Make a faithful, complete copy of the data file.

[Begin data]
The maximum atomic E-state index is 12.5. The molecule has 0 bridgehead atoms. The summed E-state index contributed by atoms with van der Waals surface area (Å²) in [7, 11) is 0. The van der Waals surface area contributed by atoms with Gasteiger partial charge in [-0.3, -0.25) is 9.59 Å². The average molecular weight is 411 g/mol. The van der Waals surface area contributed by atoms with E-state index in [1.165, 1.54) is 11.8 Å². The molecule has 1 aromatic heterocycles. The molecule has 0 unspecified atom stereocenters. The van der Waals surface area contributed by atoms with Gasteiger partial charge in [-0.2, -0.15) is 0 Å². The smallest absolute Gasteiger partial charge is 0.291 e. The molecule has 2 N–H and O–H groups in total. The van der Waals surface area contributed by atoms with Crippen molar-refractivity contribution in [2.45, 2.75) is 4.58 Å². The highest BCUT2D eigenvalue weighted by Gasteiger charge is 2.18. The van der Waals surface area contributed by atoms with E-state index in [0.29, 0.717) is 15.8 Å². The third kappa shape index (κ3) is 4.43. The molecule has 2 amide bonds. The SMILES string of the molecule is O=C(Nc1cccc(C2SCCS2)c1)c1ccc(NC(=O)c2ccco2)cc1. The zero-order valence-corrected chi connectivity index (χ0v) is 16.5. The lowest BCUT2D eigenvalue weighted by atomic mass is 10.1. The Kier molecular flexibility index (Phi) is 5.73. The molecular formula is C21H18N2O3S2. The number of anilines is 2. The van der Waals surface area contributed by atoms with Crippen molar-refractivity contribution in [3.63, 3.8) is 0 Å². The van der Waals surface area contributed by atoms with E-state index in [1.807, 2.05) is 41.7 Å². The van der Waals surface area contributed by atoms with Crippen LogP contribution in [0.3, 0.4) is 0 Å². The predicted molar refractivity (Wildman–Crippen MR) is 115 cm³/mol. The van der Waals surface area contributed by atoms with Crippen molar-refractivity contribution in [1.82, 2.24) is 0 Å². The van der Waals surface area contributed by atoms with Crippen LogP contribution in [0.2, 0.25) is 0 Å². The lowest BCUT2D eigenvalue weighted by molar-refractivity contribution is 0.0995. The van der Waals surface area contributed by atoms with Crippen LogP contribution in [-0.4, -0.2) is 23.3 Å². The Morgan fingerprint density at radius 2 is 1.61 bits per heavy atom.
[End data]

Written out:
The maximum atomic E-state index is 12.5. The molecule has 0 bridgehead atoms. The summed E-state index contributed by atoms with van der Waals surface area (Å²) in [7, 11) is 0. The van der Waals surface area contributed by atoms with Gasteiger partial charge in [-0.3, -0.25) is 9.59 Å². The average molecular weight is 411 g/mol. The van der Waals surface area contributed by atoms with E-state index in [1.165, 1.54) is 11.8 Å². The molecule has 1 aromatic heterocycles. The molecule has 0 unspecified atom stereocenters. The van der Waals surface area contributed by atoms with Gasteiger partial charge in [-0.2, -0.15) is 0 Å². The smallest absolute Gasteiger partial charge is 0.291 e. The molecule has 2 N–H and O–H groups in total. The van der Waals surface area contributed by atoms with Crippen molar-refractivity contribution in [2.45, 2.75) is 4.58 Å². The highest BCUT2D eigenvalue weighted by Gasteiger charge is 2.18. The van der Waals surface area contributed by atoms with E-state index in [0.29, 0.717) is 15.8 Å². The third kappa shape index (κ3) is 4.43. The molecule has 2 amide bonds. The SMILES string of the molecule is O=C(Nc1cccc(C2SCCS2)c1)c1ccc(NC(=O)c2ccco2)cc1. The zero-order valence-corrected chi connectivity index (χ0v) is 16.5. The lowest BCUT2D eigenvalue weighted by atomic mass is 10.1. The Kier molecular flexibility index (Phi) is 5.73. The molecular formula is C21H18N2O3S2. The number of anilines is 2. The van der Waals surface area contributed by atoms with Crippen molar-refractivity contribution in [3.63, 3.8) is 0 Å². The van der Waals surface area contributed by atoms with E-state index in [1.807, 2.05) is 41.7 Å². The van der Waals surface area contributed by atoms with Crippen LogP contribution in [0.3, 0.4) is 0 Å². The predicted molar refractivity (Wildman–Crippen MR) is 115 cm³/mol. The van der Waals surface area contributed by atoms with Crippen molar-refractivity contribution in [1.82, 2.24) is 0 Å². The van der Waals surface area contributed by atoms with Crippen LogP contribution in [0.2, 0.25) is 0 Å². The lowest BCUT2D eigenvalue weighted by molar-refractivity contribution is 0.0995. The van der Waals surface area contributed by atoms with Crippen LogP contribution in [-0.4, -0.2) is 23.3 Å². The Morgan fingerprint density at radius 2 is 1.61 bits per heavy atom.